Solving the Autism Puzzle Piece

My own autistic son showed me the meaning of the famous autism puzzle icon.

Posted Jan 31, 2020

When my autistic son, Nat, was a baby, he would not play with toys. He put everything in his mouth or lined them up. He preferred the boxes things came in. I could not understand why he was so different from any child I'd ever encountered, and I despaired for him. This was 1989, before there were autism early detection checklists, before the Internet, before the term Autism Spectrum. Before the 1 in 59 diagnosis, before the blue autism puzzle piece.

Back then I longed for the world around me to understand autism, to help Nat, to help me. I wanted autism to be on the map, like AIDS and breast cancer. But that did not happen for a few more years, when Autism Speaks came on the scene with its blue brand and its controversial message of curing.

I won't lie. I wanted Nat to be cured, not because of Nat, but because of how much he had to struggle. The puzzle piece symbol seemed pretty fair to me because Nat was a puzzle. I did not know much about connecting with him. The only tool I had was education, but really the only game in town for autism was the strictly behavioral approach, one of reward systems for making small gains, step-by-step. When Nat was five we discovered an ABA (Applied Behavioral Analysis) school, and they sent a therapist to our house to teach Nat play skills and to train me in how to teach Nat various other skills. We would watch this therapist take the little Fisher-Price dolls that Nat only liked to line up, and she'd put the green boy in his red plastic car, saying, "Put boy in car. Car goes vroom." Nat would get an M&M for doing this "correctly."

The M&M evidence of success mounted, proving that Nat was doing well—at pretending to play. It was just not natural to him; he knew how to play but he didn't know why to play. There was no joy in it for him, not like when he could stare proudly at his perfectly aligned guys, a wide smile split around his left thumb in his mouth.

So Nat's progress was not genuine because it was not really his own. It felt like a lie. It was precariously balanced on other people's standards. The world suddenly felt all backward and crazy—yet the world considered Nat the puzzle to be solved with this artificially structured play.

Still, I listened to the educators because I had nothing else. I was terrified for playless Nat. What would become of someone who couldn't even play? Who could not answer a yes or no question? Year after year, I would sit with him and insist he play.

It wasn't until he was around 7 that my nausea and anxiety about Nat subsided a little because there was one toy that he gravitated towards: a puzzle spelling game. He really enjoyed the satisfying sliding-into-place of the pieces and then seeing a labeled drawing of each animal form. It was this gratifying game that taught Nat how to play—and how to read. The day he pointed to a whale picture on a wall and cried out "W-H-A-L-E spells whale," I could not believe my ears. But it was true. Nat knew how to read, because of Spell-A-Puzzle.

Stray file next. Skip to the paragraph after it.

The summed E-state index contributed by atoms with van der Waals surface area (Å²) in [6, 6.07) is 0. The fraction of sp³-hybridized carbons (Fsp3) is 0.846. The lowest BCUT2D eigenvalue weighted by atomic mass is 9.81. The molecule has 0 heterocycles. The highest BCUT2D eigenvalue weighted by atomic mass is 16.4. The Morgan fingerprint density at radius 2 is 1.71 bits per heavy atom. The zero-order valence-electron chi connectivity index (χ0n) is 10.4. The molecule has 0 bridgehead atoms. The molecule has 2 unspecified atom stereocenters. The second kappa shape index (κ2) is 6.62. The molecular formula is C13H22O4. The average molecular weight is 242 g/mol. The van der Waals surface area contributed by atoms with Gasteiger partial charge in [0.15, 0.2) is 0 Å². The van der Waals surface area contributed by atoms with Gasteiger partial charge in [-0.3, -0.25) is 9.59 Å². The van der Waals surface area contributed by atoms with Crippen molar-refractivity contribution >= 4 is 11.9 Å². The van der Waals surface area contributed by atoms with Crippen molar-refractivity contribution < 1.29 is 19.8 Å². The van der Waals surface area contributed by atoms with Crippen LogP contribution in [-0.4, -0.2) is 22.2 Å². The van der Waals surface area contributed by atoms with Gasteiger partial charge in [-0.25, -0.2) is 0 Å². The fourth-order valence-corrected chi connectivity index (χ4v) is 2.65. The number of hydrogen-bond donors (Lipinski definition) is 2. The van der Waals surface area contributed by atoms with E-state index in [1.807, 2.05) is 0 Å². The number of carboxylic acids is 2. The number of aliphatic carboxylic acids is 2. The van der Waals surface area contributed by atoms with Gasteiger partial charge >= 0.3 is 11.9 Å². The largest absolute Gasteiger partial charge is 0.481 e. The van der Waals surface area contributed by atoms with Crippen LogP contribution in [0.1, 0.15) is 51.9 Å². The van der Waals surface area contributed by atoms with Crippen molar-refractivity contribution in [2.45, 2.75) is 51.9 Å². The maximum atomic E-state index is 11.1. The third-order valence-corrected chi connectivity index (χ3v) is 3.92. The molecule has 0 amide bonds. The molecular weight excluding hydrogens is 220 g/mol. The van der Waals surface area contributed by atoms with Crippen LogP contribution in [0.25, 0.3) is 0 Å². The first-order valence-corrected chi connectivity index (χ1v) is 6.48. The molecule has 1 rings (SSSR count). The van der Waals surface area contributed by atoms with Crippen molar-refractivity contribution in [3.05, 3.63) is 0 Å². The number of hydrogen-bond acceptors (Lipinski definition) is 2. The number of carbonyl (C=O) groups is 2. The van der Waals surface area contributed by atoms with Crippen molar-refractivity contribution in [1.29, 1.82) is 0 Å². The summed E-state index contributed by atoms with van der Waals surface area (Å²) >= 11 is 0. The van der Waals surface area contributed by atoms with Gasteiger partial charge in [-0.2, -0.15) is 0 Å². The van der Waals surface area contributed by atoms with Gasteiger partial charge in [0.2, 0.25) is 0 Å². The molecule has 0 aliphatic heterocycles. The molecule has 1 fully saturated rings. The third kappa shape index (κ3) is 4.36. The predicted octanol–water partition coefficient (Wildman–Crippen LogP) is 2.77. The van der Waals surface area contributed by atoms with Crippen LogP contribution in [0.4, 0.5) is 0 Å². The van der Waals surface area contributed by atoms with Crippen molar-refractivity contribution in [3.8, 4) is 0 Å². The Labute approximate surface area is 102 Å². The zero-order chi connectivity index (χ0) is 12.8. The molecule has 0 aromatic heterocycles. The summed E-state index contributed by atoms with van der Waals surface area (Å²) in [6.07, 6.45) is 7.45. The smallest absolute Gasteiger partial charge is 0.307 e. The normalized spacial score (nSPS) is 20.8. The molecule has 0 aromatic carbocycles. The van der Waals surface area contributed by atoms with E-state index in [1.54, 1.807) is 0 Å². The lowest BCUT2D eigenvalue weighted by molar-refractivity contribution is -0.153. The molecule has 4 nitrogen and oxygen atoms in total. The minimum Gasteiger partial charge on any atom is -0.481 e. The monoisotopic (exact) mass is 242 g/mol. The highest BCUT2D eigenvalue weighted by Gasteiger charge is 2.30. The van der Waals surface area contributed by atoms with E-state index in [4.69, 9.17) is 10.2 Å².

As Nat became a teen and then a man he discovered a new form of play: sports. Whatever Special Olympics offered, Nat would sign up. Sports are the norm for young men, so it seemed like we could all sigh with relief at last.

But sometimes I would still hear what those early childhood educators would think of Nat when he was off the court. Because he still has few leisure skills. He didn't like video games, use an iPad, or read anymore. I would feel sad and guilty about how he would just sit in the center of our couch, staring into space for long hours. At Chanukah this year, I was determined to find something for Nat that was not chocolate (he still doesn't like to play, but he sure likes his M&Ms). I was in a local bookstore and found a puzzle that assembled into a map of the Boston MBTA transportation system. Like so many autistic people, Nat loves trains. I wondered if somehow he could rediscover the fun of snapping together a puzzle, especially if it had the familiar symbols of the subway.

Nat tried it. I stretched out on the floor with him, both of us studying a game together, and I tried not to get too excited. But we were playing together!

But, as always, before long, I felt his attention begin to flag as the puzzle refused to take shape quickly enough for him.

Oh Nat, please, stick with it, I thought. But at the same time, I knew why he'd withdrawn: it wasn't that he didn't like playing; maybe it was just too hard. Maybe it made him feel like he wasn't good at it, unlike sports, where he could shine. It wasn't about M&Ms; it never was. He's not stupid, after all; he knows what real victory feels like. Reading and Special Olympics had shown him that.

Maybe he needed a boost, that was all. I started—well, cheating a little—by sliding likely pieces over to him. I'd say in an off-handed way, "I don't know, what about this piece?" and he would take it and fit it into its space. And as we worked together, he even started grabbing my pieces and fitting them in place for me. Nat wanted to do the puzzle, so badly that he was actually being rude! But it delighted me because this meant it mattered to him.

That Saturday morning, something beautiful clicked into place, and not because Nat had suddenly turned "normal."  It was just Nat and me playing together, equally determined to beat those puzzle pieces. The puzzle was in front of him, not within him. No M&Ms needed.